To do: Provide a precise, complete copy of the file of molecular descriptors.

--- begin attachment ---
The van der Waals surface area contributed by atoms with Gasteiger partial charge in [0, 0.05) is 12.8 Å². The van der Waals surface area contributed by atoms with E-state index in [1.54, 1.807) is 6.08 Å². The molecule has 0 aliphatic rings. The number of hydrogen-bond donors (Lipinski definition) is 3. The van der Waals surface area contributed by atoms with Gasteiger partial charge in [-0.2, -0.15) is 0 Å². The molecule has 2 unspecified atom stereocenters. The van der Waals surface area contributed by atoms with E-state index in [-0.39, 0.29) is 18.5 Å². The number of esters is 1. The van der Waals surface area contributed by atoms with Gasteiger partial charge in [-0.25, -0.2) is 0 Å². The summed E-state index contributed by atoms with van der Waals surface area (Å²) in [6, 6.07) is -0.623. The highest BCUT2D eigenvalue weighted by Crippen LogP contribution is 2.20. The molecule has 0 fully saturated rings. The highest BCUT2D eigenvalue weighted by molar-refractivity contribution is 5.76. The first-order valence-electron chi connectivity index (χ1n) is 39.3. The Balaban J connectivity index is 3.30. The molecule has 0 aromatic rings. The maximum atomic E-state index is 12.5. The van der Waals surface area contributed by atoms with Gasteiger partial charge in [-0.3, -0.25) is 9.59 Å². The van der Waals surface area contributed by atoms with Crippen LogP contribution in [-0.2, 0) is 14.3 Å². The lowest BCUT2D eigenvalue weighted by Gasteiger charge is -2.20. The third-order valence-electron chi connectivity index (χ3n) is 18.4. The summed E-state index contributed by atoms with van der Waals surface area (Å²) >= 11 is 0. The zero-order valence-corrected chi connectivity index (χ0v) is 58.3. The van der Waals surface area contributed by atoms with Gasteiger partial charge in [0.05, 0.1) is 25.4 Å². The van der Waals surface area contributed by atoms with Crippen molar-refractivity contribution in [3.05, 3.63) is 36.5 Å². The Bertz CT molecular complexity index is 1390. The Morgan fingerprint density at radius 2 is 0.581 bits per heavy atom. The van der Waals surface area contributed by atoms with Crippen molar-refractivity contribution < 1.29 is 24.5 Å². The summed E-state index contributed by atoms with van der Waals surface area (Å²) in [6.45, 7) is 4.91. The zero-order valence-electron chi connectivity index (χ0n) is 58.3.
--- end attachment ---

The van der Waals surface area contributed by atoms with Gasteiger partial charge in [0, 0.05) is 12.8 Å². The van der Waals surface area contributed by atoms with E-state index in [1.54, 1.807) is 6.08 Å². The molecule has 0 aliphatic rings. The number of hydrogen-bond donors (Lipinski definition) is 3. The van der Waals surface area contributed by atoms with Gasteiger partial charge in [-0.2, -0.15) is 0 Å². The molecule has 2 unspecified atom stereocenters. The van der Waals surface area contributed by atoms with E-state index in [-0.39, 0.29) is 18.5 Å². The number of esters is 1. The van der Waals surface area contributed by atoms with Gasteiger partial charge in [-0.25, -0.2) is 0 Å². The summed E-state index contributed by atoms with van der Waals surface area (Å²) in [6, 6.07) is -0.623. The highest BCUT2D eigenvalue weighted by Crippen LogP contribution is 2.20. The molecule has 0 fully saturated rings. The highest BCUT2D eigenvalue weighted by molar-refractivity contribution is 5.76. The first-order valence-electron chi connectivity index (χ1n) is 39.3. The Balaban J connectivity index is 3.30. The molecule has 0 aromatic rings. The maximum atomic E-state index is 12.5. The van der Waals surface area contributed by atoms with Gasteiger partial charge in [-0.3, -0.25) is 9.59 Å². The van der Waals surface area contributed by atoms with Crippen LogP contribution in [-0.2, 0) is 14.3 Å². The lowest BCUT2D eigenvalue weighted by Gasteiger charge is -2.20. The third-order valence-electron chi connectivity index (χ3n) is 18.4. The summed E-state index contributed by atoms with van der Waals surface area (Å²) >= 11 is 0. The zero-order valence-corrected chi connectivity index (χ0v) is 58.3. The van der Waals surface area contributed by atoms with Gasteiger partial charge in [0.05, 0.1) is 25.4 Å². The van der Waals surface area contributed by atoms with Crippen molar-refractivity contribution in [3.05, 3.63) is 36.5 Å². The Bertz CT molecular complexity index is 1390. The Morgan fingerprint density at radius 2 is 0.581 bits per heavy atom. The van der Waals surface area contributed by atoms with Crippen molar-refractivity contribution < 1.29 is 24.5 Å². The summed E-state index contributed by atoms with van der Waals surface area (Å²) in [6.45, 7) is 4.91. The zero-order valence-electron chi connectivity index (χ0n) is 58.3.